Canadian filmmaker Barry Avrich is known for his many film adaptations of Shakespeare’s plays and fascinating documentaries on Harvey Weinstein, Bob Guccione, Jackie Mason and Lew Wasserman among others.
He will introduce his latest documentary, a short called The Man Who Shot Hollywood September 16th at the Toronto International Film Festival (TIFF). The seed was planted in 2002 when Avrich was working on a film project on the storied Motion Picture & Television Country House and Hospital in Woodland Hills, Los Angeles where many industry community members lived out their later years.
It was a documentary on the famed residents of the home called Glitter Palace. Avrich was walking down the hall when a giant photograph of Gloria Swanson hung on a resident’s bedroom wall caught his eye. That’s when he met former MGM sweeper and camera hobbyist Jack Pashkovsky.
Barry Avrich – I poked my head in and said that’s an incredible photograph. He said thanks, without looking up. He didn’t volunteer that he took the picture. I asked if it was by George Hurrell and he said no. I finally got him engaged in conversation and asked him if he shot other photographs.
He said yes that they were in boxes under the bed. I had to get under it where I found boxes with nearly 400 negatives, everybody from Swanson to Ray Milland, Greta Garbo and an incredible shot of Bela Lugosi and some character actors who had never been photographed.
Monsters and Critics – Was he a studio photographer?
BA – He was a photographer who wanted to be in the union in Hollywood but couldn’t get in. He swept floors and walked around Hollywood with his camera and shot things that caught his eye. Movie stars, botanical gardens, flowers and plants but he happened to be in Hollywood where the stars were. He wasn’t enamoured of them but the celebrities trusted him.
You can tell Cary Grant allowed himself to be photographed with his tie out in a causal setting. That’s what was so interesting.
M&C – The stars appear so different from the studio stills of the day. These are really intimate.
BA – They’re accessible and the stars look approachable. They don’t seem frozen in time. You can tell in their poses and how they were framed and shot that there was a relationship with the stars. It’s not Karsh or Hurrell who made them pose for hours and hours. He shot quickly! He didn’t know the word paparazzi.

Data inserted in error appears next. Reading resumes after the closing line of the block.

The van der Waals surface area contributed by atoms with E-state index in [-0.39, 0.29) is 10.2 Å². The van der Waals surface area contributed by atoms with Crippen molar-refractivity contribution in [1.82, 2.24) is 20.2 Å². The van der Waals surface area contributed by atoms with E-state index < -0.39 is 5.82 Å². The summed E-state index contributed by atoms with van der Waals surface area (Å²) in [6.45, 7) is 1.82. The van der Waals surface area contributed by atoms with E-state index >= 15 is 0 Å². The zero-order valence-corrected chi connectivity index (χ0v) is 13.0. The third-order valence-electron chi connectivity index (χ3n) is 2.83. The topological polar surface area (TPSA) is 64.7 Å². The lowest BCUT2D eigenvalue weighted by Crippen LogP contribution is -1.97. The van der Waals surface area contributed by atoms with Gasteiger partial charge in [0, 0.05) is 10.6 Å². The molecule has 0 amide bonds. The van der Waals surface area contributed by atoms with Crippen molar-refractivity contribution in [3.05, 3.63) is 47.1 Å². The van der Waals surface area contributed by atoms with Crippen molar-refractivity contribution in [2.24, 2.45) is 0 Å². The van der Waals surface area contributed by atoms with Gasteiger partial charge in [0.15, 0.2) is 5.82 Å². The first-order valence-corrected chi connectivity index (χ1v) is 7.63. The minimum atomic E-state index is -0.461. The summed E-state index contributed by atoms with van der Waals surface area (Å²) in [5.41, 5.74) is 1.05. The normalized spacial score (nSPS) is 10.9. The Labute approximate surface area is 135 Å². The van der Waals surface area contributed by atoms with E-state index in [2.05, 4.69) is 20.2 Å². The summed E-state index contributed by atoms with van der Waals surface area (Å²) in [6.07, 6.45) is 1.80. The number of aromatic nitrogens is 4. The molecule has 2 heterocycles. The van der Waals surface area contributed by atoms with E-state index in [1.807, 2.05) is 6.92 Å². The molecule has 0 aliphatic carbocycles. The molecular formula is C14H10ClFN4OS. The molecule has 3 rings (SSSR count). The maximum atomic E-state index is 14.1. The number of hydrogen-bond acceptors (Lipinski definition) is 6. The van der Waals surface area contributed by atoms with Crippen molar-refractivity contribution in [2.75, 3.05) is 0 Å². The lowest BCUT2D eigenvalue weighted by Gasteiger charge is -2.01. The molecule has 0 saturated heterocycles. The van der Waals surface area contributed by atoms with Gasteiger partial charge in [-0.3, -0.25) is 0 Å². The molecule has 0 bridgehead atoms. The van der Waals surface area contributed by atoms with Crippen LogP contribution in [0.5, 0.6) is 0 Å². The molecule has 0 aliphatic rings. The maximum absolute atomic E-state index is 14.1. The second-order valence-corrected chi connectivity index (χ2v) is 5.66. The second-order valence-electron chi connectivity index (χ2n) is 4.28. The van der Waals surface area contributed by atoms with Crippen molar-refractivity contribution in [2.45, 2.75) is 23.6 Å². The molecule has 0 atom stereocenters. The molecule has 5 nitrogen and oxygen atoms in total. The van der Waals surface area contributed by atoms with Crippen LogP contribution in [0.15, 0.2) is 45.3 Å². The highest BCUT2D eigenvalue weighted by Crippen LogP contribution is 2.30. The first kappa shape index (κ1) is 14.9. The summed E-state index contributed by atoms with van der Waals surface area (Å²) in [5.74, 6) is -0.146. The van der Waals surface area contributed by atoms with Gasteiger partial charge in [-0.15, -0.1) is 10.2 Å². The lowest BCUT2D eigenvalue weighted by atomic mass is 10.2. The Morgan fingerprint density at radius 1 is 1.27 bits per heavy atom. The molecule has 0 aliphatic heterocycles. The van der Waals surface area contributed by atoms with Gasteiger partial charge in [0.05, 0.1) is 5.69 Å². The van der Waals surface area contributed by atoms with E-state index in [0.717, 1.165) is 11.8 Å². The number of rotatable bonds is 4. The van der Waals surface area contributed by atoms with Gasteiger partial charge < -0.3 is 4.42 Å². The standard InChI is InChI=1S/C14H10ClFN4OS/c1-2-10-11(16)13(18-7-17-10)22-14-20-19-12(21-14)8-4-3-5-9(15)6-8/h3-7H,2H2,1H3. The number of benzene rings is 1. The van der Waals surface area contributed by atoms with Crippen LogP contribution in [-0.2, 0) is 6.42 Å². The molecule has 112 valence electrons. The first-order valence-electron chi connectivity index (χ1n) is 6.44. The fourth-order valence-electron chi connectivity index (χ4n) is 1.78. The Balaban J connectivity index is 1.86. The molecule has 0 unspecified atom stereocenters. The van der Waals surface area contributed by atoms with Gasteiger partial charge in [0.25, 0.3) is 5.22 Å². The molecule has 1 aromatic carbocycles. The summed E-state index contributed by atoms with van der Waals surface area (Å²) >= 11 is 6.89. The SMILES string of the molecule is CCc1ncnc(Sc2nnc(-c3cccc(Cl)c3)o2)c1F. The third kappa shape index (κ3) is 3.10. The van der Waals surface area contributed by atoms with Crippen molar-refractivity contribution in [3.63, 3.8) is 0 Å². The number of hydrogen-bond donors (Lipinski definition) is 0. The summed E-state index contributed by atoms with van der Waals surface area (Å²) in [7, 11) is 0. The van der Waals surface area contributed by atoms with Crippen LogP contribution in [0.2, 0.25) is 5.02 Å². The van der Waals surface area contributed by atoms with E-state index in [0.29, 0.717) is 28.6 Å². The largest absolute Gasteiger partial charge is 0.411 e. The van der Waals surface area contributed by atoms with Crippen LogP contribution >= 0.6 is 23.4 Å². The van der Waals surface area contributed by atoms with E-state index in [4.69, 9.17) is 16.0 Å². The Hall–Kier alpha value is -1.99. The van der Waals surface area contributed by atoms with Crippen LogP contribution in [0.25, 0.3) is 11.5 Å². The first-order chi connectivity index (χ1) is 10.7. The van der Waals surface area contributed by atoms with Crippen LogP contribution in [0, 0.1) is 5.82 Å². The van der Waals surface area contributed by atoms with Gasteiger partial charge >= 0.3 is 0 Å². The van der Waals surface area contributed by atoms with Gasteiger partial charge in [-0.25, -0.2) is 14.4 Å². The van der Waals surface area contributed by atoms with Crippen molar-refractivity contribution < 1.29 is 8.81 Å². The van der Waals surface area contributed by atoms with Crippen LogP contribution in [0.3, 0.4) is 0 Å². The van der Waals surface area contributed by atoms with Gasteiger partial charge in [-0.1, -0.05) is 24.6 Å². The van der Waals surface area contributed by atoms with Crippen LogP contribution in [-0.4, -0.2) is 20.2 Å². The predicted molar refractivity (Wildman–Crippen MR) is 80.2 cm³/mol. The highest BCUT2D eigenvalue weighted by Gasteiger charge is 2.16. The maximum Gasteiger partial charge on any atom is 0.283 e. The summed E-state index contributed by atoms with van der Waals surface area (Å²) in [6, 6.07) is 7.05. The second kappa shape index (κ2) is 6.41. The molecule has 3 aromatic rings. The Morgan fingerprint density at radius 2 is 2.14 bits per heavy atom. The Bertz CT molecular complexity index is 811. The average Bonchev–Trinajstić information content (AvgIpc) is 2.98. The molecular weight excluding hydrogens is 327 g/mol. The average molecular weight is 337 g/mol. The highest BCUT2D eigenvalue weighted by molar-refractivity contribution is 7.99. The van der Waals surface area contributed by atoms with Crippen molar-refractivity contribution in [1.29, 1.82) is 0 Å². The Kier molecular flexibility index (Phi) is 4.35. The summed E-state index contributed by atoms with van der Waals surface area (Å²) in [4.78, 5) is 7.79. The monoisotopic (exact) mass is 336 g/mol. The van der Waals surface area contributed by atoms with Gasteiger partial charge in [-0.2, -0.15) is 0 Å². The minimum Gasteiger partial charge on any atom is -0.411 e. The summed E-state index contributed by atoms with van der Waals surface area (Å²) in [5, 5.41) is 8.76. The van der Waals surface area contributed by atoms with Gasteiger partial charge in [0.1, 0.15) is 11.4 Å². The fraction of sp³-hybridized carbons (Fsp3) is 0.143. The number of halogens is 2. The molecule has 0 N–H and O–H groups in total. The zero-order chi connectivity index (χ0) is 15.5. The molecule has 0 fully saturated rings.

If anyone wasn’t okay with him taking a picture, he would move along to the next person. He didn’t want to threaten anyone and always asked before taking a picture.
M&C – You show his photo of Amelia Earhart which was the last known shot of her.
BA – She was coming out of the Brown Derby restaurant in Los Angeles and she told him she was surprised that he recognised her. She didn’t think of herself as some international phenomenon, saying “I’m not a movie star” and she let him photograph her.
M&C – Pashkovsky never sold the pictures. Why?
BA– He didn’t see it them as any particular value; he shot them for himself. He was a true artist not driven by money or a commercial entity. I said we had to do a book and he asked why and I said because they’re great shots. He was amazed that I was interested.
The book never happened but I still have the rights that I share with TIFF’s archives. The photos are going to be displayed in Air Canada Maple Leaf lounges in Los Angeles, New York and Toronto. Jack died in 2002 but he knew I would do something with them.
You can read more at the official TIFF website.
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